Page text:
People with inadequate access to food due to financial constraints are 10 to 37 per cent more likely to die prematurely from any cause other than cancer, according to a study published on Monday.
Researchers, including those from the University of Toronto, looked at data from more than half a million adults in Canada.
The study, published in the Canadian Medical Association Journal, categorised people as food secure, or marginally, moderately, or severely food insecure.
By the end of the study period, 25,460 people had died prematurely, the researchers said.
“Among adults who died prematurely, those experiencing severe food insecurity died at an age 9 years earlier than their food-secure counterparts — 59.5 years old versus 68.9 years,” said study lead author Fei Men, a postdoctoral fellow at the University of Toronto.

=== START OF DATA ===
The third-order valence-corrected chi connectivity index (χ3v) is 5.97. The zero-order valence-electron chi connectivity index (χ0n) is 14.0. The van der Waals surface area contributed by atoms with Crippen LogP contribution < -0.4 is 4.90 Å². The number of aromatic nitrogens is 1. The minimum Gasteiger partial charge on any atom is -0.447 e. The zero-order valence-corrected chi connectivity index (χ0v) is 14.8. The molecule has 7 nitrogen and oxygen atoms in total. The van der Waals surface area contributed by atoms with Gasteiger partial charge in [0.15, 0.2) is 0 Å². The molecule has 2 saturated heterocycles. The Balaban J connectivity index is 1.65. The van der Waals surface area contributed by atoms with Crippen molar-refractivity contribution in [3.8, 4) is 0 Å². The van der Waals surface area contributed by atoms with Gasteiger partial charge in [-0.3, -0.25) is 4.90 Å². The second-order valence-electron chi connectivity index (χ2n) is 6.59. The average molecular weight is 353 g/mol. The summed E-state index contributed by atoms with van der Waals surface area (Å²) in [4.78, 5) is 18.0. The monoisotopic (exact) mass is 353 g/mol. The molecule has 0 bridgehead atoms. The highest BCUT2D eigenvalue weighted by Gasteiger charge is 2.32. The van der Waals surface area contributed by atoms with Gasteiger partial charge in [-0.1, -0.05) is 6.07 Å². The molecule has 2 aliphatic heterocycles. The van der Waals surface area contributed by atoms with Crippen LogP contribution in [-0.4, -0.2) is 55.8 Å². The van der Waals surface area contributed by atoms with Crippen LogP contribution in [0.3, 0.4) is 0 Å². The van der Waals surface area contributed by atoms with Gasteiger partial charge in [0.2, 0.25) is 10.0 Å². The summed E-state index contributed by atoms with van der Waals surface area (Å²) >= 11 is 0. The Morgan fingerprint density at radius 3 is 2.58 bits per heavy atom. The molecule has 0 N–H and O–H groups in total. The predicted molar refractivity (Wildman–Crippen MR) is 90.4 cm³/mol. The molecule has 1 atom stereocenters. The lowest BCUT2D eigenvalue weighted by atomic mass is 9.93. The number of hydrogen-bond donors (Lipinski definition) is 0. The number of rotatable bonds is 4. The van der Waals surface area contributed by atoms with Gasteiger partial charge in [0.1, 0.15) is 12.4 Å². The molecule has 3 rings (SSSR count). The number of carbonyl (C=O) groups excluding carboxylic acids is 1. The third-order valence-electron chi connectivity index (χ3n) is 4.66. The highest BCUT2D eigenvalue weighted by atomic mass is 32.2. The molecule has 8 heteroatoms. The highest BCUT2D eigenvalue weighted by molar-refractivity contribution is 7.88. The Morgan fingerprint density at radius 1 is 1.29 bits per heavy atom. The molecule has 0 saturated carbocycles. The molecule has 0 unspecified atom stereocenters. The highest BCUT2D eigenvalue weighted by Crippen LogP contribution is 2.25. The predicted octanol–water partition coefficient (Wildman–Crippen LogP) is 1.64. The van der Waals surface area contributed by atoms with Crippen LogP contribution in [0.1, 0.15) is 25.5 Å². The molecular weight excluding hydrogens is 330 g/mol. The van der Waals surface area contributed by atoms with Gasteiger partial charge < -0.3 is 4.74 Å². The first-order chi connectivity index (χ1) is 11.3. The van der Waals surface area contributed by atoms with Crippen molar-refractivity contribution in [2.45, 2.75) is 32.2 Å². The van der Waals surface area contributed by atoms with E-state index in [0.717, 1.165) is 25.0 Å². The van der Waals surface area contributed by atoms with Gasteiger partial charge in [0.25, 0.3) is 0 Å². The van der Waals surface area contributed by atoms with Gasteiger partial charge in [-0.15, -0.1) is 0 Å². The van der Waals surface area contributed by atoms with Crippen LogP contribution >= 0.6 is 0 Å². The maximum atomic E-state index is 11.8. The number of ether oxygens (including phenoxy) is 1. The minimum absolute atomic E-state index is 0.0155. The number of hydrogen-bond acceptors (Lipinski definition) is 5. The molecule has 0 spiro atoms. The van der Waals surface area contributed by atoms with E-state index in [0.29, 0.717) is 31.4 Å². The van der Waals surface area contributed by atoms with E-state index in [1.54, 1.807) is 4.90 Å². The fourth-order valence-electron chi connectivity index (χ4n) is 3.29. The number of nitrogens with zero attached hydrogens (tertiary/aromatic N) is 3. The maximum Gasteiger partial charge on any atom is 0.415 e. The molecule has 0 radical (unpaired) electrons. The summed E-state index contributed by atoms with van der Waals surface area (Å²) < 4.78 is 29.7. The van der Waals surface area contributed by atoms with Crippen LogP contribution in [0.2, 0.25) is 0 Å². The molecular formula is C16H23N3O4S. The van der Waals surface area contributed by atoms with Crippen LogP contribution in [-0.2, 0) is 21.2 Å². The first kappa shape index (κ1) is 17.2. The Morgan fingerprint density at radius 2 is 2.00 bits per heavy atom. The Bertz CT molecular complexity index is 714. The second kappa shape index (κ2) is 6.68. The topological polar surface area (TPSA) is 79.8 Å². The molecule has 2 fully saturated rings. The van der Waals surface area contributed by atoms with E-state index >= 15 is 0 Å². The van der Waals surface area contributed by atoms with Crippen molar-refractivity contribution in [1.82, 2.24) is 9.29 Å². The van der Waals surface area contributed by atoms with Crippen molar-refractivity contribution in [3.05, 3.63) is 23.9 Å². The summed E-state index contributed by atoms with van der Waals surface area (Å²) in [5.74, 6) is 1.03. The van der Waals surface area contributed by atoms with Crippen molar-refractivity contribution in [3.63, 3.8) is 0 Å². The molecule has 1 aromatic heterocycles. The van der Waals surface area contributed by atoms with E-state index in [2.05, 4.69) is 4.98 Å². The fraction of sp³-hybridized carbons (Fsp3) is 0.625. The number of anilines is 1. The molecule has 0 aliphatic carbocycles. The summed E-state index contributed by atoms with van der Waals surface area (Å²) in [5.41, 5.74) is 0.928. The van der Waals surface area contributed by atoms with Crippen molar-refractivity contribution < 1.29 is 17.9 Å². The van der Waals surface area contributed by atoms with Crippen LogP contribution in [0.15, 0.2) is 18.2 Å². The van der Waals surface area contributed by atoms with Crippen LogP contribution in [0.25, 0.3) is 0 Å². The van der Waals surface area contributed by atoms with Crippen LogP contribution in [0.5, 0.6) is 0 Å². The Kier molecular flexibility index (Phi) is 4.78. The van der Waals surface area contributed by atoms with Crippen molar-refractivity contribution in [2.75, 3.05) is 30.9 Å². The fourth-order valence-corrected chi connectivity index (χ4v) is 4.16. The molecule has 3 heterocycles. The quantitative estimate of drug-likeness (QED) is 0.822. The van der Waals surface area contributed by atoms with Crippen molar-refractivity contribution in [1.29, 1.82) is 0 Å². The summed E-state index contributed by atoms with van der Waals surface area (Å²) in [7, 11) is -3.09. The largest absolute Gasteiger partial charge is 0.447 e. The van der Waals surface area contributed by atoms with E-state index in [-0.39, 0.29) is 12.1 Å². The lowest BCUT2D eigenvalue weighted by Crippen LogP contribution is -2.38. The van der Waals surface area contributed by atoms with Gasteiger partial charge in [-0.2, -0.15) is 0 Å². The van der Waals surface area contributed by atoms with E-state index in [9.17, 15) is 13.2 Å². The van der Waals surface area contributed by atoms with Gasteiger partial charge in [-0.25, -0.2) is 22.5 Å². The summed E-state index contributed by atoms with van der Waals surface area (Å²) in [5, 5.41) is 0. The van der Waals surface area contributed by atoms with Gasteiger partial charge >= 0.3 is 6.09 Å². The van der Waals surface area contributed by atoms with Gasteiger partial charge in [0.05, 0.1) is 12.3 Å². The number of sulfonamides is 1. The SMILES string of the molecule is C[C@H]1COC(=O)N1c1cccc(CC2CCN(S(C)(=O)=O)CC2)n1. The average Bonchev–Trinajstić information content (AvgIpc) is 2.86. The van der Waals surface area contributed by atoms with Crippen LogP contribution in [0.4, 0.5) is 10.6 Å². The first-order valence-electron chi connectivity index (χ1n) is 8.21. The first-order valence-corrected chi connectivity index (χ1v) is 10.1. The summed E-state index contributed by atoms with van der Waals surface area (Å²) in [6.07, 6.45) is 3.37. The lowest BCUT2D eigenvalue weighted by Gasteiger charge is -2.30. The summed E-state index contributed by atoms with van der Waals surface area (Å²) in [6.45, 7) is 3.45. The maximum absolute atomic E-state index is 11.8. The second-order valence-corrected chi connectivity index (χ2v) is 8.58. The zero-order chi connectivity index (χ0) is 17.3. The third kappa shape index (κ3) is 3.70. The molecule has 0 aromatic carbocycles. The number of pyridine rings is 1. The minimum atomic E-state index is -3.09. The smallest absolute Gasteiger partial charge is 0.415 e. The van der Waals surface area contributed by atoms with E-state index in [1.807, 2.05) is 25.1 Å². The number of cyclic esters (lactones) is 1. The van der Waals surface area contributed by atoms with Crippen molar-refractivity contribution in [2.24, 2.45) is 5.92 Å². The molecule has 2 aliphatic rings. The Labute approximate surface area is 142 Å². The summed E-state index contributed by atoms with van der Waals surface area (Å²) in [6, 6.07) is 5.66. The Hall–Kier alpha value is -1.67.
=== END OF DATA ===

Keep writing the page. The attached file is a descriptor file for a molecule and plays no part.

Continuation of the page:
The average life expectancy in Canada in 2008-2014 was 82 years, the researchers said.
Deaths at or before that age were considered premature in this study, they said.
Premature death by infectious-parasitic diseases, unintentional injuries, and suicides was more than twice as likely for those experiencing severe versus no food insecurity, according to the study.
Previous studies have examined the relation between inadequate food and death, although none looked at causes of death, the researchers noted.
“The significant correlations of all levels of food insecurity with potentially avoidable deaths imply that food-insecure adults benefit less from public health efforts to prevent and treat diseases, and injuries than their food-secure counterparts,” Men said.
The researchers noted that policies to address food insecurity have the potential to reduce premature death.
“The markedly higher mortality hazard of severe food insecurity highlights the importance of policy interventions that protect households from extreme deprivation,” said Men.